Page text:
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Few legal matters are more contentious than child custody cases. The care and custody of a child raises a number of emotions in Florida parents, and it can be easy to let emotion overrule reason in fighting for parenting time. Unfortunately, the outcome of a lengthy and bitter child custody case can be negative for all involved. An example is found in an unusual case that is making headlines across the nation. Had these parents taken a collaborative law approach, the outcome could have been far easier to accept.

The matter centers on a 10-year-old girl who shows signs of being a golf prodigy. The little girl has won more than 20 of the 33 tournaments that she has played in over the past two years. Golf experts who have seen her play believe that she is on track to receive a college scholarship for the sport, even though she is not yet out of elementary school. The girl's parents have been fighting over custody for some time.

In an unusual ruling, the judge in the case recently ordered that the little girl cannot play in any golf tournaments for the next year. Restrictions were also placed on how much time can be spent playing golf, with a maximum of either one round or five hours of play. For a child who has set her sights on a scholarship or career path in golf, that time off could be disastrous.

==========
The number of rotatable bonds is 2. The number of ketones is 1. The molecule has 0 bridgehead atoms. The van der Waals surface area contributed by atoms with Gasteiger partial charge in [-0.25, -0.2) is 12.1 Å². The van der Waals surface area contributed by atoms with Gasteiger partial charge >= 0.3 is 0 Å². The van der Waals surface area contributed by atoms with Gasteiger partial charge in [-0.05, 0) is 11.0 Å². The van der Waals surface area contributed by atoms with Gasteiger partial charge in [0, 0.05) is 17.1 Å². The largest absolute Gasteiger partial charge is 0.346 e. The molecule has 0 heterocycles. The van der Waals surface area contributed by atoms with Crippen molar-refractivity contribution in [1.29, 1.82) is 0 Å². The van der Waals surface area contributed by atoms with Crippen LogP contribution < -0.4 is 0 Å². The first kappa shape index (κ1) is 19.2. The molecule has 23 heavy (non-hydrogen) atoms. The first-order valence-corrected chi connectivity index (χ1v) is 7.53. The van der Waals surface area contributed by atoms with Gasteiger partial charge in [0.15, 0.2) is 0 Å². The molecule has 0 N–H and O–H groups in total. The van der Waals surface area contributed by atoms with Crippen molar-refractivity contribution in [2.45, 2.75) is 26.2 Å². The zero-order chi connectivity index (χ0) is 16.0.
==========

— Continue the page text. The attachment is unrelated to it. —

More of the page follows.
The child's mother has full legal and physical custody, while the father has visitation rights. The father has been behind his daughter's involvement in the sport, giving her a set of plastic golf clubs when she was just 3 years old. There has been little information provided by the child's mother on the matter, and it is unclear whether she asked the court to place such strict limitations on the girl's golfing. Just as in Florida cases, both parties will be expected to adhere to the ruling, even if the mother, father and the girl herself want to continue on a path of rigorous training.  Had these parents made use of collaborative law practices, they could have reached an agreement that worked for both sides, while also allowing their daughter the chance to expand on her gifts and talents.

Source: ABC News, "10-Year-Old Golf Prodigy Ordered to Stop Playing Tournaments Amid Parents' Custody Battle", July 4, 2016

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Fort Myers Family Law

Sheldon E. Finman, P.A.
2134 McGregor Boulevard
Fort Myers, FL 33901

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